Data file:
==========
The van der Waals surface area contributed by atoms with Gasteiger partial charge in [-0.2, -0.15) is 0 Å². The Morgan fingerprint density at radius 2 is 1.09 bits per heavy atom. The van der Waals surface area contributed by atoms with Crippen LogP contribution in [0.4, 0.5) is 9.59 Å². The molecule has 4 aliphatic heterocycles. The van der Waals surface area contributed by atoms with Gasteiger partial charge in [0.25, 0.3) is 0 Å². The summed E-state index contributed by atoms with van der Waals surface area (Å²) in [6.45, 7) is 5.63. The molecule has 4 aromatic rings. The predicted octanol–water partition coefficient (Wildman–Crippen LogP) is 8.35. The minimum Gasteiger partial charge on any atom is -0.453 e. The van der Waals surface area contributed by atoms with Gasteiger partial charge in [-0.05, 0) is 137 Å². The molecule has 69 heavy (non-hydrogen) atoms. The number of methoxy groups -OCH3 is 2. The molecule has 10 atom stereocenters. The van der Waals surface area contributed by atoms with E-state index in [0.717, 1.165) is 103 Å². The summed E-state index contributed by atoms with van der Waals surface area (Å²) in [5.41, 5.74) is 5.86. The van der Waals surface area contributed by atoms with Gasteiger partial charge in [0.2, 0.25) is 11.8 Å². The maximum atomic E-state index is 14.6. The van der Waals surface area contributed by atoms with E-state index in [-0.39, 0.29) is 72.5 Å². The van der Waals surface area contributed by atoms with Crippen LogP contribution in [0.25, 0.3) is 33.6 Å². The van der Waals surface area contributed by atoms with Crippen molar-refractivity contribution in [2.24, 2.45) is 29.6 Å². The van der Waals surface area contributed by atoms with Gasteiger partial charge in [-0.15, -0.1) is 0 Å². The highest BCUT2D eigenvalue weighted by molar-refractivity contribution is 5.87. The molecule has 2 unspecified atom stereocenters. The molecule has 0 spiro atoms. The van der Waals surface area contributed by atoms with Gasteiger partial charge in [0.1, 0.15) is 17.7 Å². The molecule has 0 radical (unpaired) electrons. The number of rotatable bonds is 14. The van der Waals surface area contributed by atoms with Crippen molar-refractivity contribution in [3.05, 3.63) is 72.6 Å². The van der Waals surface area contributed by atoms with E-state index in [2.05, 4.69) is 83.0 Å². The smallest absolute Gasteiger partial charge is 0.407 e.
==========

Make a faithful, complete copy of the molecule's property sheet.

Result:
The van der Waals surface area contributed by atoms with Gasteiger partial charge in [-0.2, -0.15) is 0 Å². The Morgan fingerprint density at radius 2 is 1.09 bits per heavy atom. The van der Waals surface area contributed by atoms with Crippen LogP contribution in [0.4, 0.5) is 9.59 Å². The molecule has 4 aliphatic heterocycles. The van der Waals surface area contributed by atoms with Gasteiger partial charge in [0.25, 0.3) is 0 Å². The summed E-state index contributed by atoms with van der Waals surface area (Å²) in [6.45, 7) is 5.63. The molecule has 4 aromatic rings. The predicted octanol–water partition coefficient (Wildman–Crippen LogP) is 8.35. The minimum Gasteiger partial charge on any atom is -0.453 e. The van der Waals surface area contributed by atoms with Gasteiger partial charge in [-0.05, 0) is 137 Å². The molecule has 69 heavy (non-hydrogen) atoms. The number of methoxy groups -OCH3 is 2. The molecule has 10 atom stereocenters. The van der Waals surface area contributed by atoms with E-state index in [0.717, 1.165) is 103 Å². The summed E-state index contributed by atoms with van der Waals surface area (Å²) in [5.41, 5.74) is 5.86. The van der Waals surface area contributed by atoms with Gasteiger partial charge in [0.2, 0.25) is 11.8 Å². The maximum atomic E-state index is 14.6. The van der Waals surface area contributed by atoms with E-state index in [-0.39, 0.29) is 72.5 Å². The van der Waals surface area contributed by atoms with Crippen LogP contribution in [0.25, 0.3) is 33.6 Å². The van der Waals surface area contributed by atoms with Crippen molar-refractivity contribution in [2.24, 2.45) is 29.6 Å². The van der Waals surface area contributed by atoms with Gasteiger partial charge in [-0.15, -0.1) is 0 Å². The highest BCUT2D eigenvalue weighted by molar-refractivity contribution is 5.87. The molecule has 2 unspecified atom stereocenters. The molecule has 0 spiro atoms. The van der Waals surface area contributed by atoms with Gasteiger partial charge in [0.1, 0.15) is 17.7 Å². The molecule has 0 radical (unpaired) electrons. The number of rotatable bonds is 14. The van der Waals surface area contributed by atoms with Crippen molar-refractivity contribution in [3.05, 3.63) is 72.6 Å². The van der Waals surface area contributed by atoms with E-state index in [2.05, 4.69) is 83.0 Å². The smallest absolute Gasteiger partial charge is 0.407 e.